Auditory System Hearing Testing Impairments Communication Choices

There are many communication choices available for those who are hard of hearing. Factors that may affect choices for improving communication for individuals who are deaf or hard of hearing include:

  • Degree and type of hearing loss
  • Individual differences in ability to use certain options
  • Personal preference

Oral Communication

Oral communication is a choice for many hard-of-hearing individuals, whether they have mild, moderate, or severe hearing loss. Those with more mild hearing loss may participate in “speechreading training,” which helps them to determine the words being spoken by the shape and movement of the lips. The combination of auditory information (though it is reduced) and visual information helps these individuals to communicate using spoken language.

Along with speechreading training, individuals may receive speech and articulation training to help their speech to become clearer, more precise, and easier to understand.

Manual Communication

Individuals with more severe hearing loss, for whom communicating through speech presents more difficulty, may choose to pursue manual communication. Oral communication can be challenging for individuals with severe hearing loss because:

  • Hearing the speech of communication partners may be too difficult with a severe loss, even with amplification (such as a hearing aid)
  • Clear speech productions may be difficult to develop or maintain without sufficient auditory feedback (being able to hear your own speech). This can result in distorted speech productions that can be difficult for listeners to understand.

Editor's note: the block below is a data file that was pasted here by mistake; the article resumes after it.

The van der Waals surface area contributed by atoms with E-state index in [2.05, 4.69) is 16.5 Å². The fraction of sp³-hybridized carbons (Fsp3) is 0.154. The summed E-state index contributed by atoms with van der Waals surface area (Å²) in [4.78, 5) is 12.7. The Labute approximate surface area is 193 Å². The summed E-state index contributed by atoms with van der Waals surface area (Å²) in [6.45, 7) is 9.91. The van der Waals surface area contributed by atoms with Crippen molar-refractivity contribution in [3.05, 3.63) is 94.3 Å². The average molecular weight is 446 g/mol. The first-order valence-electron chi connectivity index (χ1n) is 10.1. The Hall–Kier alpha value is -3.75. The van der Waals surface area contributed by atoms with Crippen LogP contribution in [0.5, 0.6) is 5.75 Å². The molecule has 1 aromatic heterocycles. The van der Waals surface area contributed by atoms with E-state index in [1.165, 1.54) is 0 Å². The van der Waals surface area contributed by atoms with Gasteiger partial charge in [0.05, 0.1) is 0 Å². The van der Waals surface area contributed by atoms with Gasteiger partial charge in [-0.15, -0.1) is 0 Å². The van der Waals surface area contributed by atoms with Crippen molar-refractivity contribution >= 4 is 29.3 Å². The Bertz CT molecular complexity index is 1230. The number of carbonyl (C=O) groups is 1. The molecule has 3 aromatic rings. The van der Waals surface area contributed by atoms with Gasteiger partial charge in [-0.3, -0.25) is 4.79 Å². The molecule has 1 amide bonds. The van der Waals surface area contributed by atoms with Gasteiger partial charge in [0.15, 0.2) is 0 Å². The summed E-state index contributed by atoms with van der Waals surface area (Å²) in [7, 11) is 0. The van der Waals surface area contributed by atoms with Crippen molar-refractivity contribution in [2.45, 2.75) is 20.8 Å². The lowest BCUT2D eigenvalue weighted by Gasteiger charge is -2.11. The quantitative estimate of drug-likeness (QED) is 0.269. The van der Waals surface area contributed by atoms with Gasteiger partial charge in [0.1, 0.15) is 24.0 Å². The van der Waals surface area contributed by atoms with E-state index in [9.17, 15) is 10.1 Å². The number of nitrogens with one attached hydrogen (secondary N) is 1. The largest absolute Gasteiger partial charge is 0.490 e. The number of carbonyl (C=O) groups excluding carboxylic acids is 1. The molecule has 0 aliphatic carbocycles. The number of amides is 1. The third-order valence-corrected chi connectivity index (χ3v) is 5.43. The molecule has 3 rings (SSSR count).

One of the more popular communication choices for individuals with severe to profound hearing loss is manual communication. “Manual” refers to use of the hands in communicating language. One commonly known method is American Sign Language (or ASL). Sign language varies from country to country, much like spoken language. Sign language has its own grammar, denoted by hand position, movement, and placement in space.

Another form of manual communication (used in conjunction with oral language) is cued speech. Deaf or hard of hearing individuals may use cued speech, a manual system, to aid in their production and comprehension of spoken language. Cued speech uses a combination of hand movements and spoken language to differentiate between sounds that look the same on the lips. For example, the words “Bob” and “Mom” look the same when spoken without sound; however, cued speech cleverly assigns a hand movement to the “B” or “M” in those words when they are spoken in order to differentiate them.

Cochlear Implants - Hearing Impairment Communication Choices

Assistive Devices

Individuals with any degree of hearing loss may choose to use assistive, or amplification, devices. Hearing aids are one of the most common types of these devices. Hearing aids have a tiny microphone and speaker to amplify sound directly into the ear canal. Hearing aids are programmed specifically for each individual’s hearing loss, amplifying only the necessary frequencies. Cochlear implants are another choice for individuals with severe to profound hearing loss, or those who are deaf. A cochlear implant is an electronic device that is implanted into the cochlea, and stimulates the auditory nerve based on environmental input when the cochlea is not functional.

Resources

Mayo Clinic staff. (n.d.). Hearing aids: how to choose the right one. Retrieved February 1, 2010, from Mayo Clinic Web site: http://www.mayoclinic.com/health/hearing-aids/hq00812.

National Cued Speech Association. (n.d.). Cued speech: definition. February 2, 2010, from National Cued Speech Association Web site: http://www.cuedspeech.org/sub/cued/definition.asp.

National Institute on Deafness and Other Communication Disorder.s (n.d.). American sign language. Retrieved February 2, 2010, from National Institute on Deafness and Other Communication Disorders web site: http://www.nidcd.nih.gov/health/hearing/asl.asp.

National Institute on Deafness and Other Communication Disorders. (n.d.). Cochlear implants. Retrieved February 2, 2010, from National Institute on Deafness and Other Communication Disorders web site: http://www.nidcd.nih.gov/health/hearing/coch.asp.